When state officials revealed last week that the extension of the MBTA’s Green Line might cost up to $1 billion more than expected, the irony was evident.
The official giving voice to the worst-case scenario — that the state might have to abandon a project anticipated for decades — was none other than Transportation Secretary Stephanie Pollack, a longtime transit advocate who for years had pressured officials to uphold their commitments to such transit improvements.
After all, as she had reminded the public repeatedly, those rail plans were not just niceties dreamed up by starry-eyed environmentalists, but legal commitments the state made to avert a lawsuit and to offset the impact of increased pollution from the Big Dig.
“They can’t just say, ‘We’re broke,’ ” she told the Globe a dozen years ago, when officials were bemoaning the projects’ mounting costs.
Yet there she was last week, leveling with the public in the bracingly frank manner that has characterized her career. Encyclopedic in her knowledge, data-driven in her approach, the onetime MIT debate team member is often unsparing in her candor, offering assessments based not on wishful thinking but on deadlines, regulations, dollars and cents.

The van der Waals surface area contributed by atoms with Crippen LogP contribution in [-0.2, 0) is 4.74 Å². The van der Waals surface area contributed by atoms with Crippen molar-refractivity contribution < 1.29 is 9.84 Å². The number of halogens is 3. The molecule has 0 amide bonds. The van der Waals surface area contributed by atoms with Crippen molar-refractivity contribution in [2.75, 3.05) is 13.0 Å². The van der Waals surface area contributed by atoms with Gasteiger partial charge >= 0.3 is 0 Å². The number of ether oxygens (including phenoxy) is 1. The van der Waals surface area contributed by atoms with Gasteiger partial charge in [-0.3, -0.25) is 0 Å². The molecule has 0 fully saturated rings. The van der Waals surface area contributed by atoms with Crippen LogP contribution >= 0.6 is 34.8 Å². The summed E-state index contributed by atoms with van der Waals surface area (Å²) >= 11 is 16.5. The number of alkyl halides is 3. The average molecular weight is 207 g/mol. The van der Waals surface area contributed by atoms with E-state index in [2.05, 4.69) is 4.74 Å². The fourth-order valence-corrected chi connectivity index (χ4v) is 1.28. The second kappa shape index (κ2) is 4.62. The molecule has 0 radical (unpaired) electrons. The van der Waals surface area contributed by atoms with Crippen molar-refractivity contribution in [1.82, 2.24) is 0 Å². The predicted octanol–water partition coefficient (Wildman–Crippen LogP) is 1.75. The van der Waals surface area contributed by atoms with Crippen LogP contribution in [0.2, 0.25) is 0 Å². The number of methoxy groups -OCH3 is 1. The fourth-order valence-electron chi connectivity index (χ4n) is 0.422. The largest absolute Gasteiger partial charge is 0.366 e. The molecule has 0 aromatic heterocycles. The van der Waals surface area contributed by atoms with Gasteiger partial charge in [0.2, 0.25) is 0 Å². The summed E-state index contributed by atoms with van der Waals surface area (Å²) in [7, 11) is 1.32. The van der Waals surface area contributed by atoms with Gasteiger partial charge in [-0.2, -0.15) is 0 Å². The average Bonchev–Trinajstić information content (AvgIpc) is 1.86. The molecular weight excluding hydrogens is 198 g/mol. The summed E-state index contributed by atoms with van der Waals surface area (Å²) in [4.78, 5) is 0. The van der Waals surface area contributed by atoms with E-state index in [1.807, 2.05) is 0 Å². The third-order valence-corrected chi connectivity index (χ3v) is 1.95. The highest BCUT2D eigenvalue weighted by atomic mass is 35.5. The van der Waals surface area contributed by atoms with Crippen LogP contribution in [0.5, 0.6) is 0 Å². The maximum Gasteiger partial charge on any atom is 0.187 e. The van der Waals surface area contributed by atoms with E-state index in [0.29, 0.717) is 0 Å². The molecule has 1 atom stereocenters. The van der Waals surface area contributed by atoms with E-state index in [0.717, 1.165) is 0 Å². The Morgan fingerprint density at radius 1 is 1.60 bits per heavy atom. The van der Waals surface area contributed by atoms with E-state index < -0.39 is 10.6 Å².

To get the Green Line Extension back on track, she says, will require not just lower costs but higher credibility.
“The fundamental question is whether people trust the agencies to spend their tax dollars wisely,” Pollack said. “I don’t think we’ve made that case.”
Yet it is often said that no Cabinet member had a better sense of what she was getting into. A longtime leader of the Conservation Law Foundation, New England’s premier environmental advocacy organization, she wielded broad influence over city and state government, helping to shape not just transportation policy but also public access to the South Boston waterfront.
While working as a private sector consultant in recent years, she taught and led research efforts at the Northeastern University Dukakis Center for Urban and Regional Policy, presenting her own analyses of the state’s dwindling transportation finances and offering comparisons to those of other cities and states.
Pollack, 55, of Newton, is one of those rare figures on Beacon Hill who command respect from people on both sides of the aisle and from various corners of government. Mention her name and even wizened players admit to admiration without reserve.
“I’m a huge fan of Stephanie’s,” said Stephen J. Silveira, a Republican lobbyist who led an earlier study of the state’s transportation finances. “She is one of the smartest people I know and when it comes to transportation, she’s one of the most erudite people I know. I’m pretty good on the forest. She knows the leaves.”
A double-major MIT graduate (mechanical engineering and public policy) who then graduated from Harvard Law School, Pollack acknowledges an obsession with details; she scrutinizes the bids her agency is receiving every week.